The Cleves bridge was partially unroofed and the weatherboarding torn off. Several dwellings in the village also suffered damage.
Indiana American Brookville, Indiana March 20, 1868 Page 3
1868, March 17.-Hurricane at Chatham, near Springfield, Illinois. Extended over Illinois, Indiana, &c.
Annual Report of the Chief Signal-Office to the Secretary of War for the Year 1872 1873 Page 195
.........there was a violent storm of wind swept over the southern portion of the county, in the neighborhood of New Paris and Bainter's Mills. Straw sacks, fences, and roofs of buildings were blown in every direction. The rails in a field belonging to Mr. J.E. Winegar were blown high into the air, and then came down endwise with great velocity, entering the earth to half their length. A large number of sheep and chickens were killed, and great (word unreadable......faded 1) prevailed throughout the whole area of the country where the storm passed. We hear all manner of rumors in regard to it, but we get the main facts from Mr. John W. Ezhert, who happened to be in the vicinity at the time, and although, when our report conversed with him, he had not fully recovered from his fright, we think his narrative is not much overdrawn, as it has been satisfactorily vouched for by B.G. Crary and old man Ayers, Herman Elson, and others, who visited the scene of the disaster immediately afterwards.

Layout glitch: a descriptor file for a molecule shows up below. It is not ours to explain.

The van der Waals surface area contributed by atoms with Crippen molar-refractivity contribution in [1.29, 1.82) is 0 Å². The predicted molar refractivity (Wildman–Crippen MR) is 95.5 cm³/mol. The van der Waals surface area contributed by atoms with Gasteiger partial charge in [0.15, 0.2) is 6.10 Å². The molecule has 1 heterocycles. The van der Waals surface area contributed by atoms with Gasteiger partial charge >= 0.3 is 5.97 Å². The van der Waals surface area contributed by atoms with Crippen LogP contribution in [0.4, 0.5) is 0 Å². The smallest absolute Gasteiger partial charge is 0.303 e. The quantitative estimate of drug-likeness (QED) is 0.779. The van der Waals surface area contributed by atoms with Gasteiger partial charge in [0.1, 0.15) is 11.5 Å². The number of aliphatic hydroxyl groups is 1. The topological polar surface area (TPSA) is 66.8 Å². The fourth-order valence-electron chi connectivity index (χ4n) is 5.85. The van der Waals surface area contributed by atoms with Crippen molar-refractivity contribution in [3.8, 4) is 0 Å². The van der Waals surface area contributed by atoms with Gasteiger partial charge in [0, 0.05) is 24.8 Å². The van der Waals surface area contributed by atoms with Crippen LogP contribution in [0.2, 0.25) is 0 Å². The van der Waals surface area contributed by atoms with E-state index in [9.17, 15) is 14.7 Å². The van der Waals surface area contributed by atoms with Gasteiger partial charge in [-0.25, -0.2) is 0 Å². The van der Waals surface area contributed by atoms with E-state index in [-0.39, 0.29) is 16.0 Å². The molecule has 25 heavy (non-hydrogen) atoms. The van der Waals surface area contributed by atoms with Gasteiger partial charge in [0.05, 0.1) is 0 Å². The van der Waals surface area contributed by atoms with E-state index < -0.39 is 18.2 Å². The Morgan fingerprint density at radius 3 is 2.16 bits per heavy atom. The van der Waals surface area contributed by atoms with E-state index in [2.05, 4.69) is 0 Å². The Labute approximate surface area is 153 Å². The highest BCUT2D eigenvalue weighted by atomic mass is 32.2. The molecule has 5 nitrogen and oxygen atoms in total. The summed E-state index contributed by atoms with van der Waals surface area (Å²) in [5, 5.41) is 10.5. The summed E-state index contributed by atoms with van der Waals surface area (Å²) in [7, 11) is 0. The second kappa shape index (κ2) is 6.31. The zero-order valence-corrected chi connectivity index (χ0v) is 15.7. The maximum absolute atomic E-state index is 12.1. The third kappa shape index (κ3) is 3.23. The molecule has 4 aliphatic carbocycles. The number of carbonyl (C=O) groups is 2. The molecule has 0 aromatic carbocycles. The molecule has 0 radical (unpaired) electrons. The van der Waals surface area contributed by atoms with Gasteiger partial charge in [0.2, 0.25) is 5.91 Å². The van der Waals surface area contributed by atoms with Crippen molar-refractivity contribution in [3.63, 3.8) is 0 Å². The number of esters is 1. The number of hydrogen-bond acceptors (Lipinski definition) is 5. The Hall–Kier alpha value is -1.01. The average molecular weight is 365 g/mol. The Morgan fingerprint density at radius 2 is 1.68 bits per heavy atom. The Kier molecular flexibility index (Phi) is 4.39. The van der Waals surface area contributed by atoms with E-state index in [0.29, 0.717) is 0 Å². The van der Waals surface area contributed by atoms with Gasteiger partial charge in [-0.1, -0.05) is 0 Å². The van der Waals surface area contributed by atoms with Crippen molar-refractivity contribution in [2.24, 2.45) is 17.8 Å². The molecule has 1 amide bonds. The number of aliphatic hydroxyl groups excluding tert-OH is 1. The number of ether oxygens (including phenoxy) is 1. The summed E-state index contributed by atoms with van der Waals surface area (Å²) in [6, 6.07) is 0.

The Goshen Democrat Goshen, Indiana March 18, 1868, Page 2
1 From Myself
The wind storm on Wednesday night and yesterday morning was very severe. A large number of trees were blown down, while hanging signs were scattered in profusion all over the city. The telegraph wires were all down, and no communication could be had with the outside world. The very hard rain had the effect to clean the streets nicely. The weather now is decidedly Marchy.
The Indianapolis Journal Indianapolis, Indiana March 18, 1868 Page 2
About 12 o'clock last night this vicinity was visited by a most terrific storm of wind and rain, destroying property and creating alarm among the people along the Louisville, New Albany and Chicago Railroad. The storm was severe, and the wind blew a perfect gale, tearing down telegraph lines, uprooting trees, carrying away fences, and doing other damage.
During the severe storm of last night the extensive woolen factory of Andrews & Mattock, in Jeffersonville, Indiana was unroofed and a portion of the front wall blown down.
Boats were compelled to tie up, as navigation was impracticable. A coal fleet had to tie up the boats in the harbor, and have all escaped harm.
The Indianapolis Journal Indianapolis, Indiana March 18, 1868 Page 1
The train on the Indianapolis and Cincinnati railroad was lifted from the track leaving the struck standing. John Eagen, conductor of the train, was severely hurt and several passengers were badly bruised........We learn from passengers that a large number of houses between this point and Indianapolis were unroofed. We have heard of no accidents of the person of any one.
Parties arriving from all section information that the forests adjoining the track of the railroads over which they came were despoiled of their finest ornaments.
A brewery at New Lisbon, Indiana, not far from Lawrenceburg, was entirely destroyed.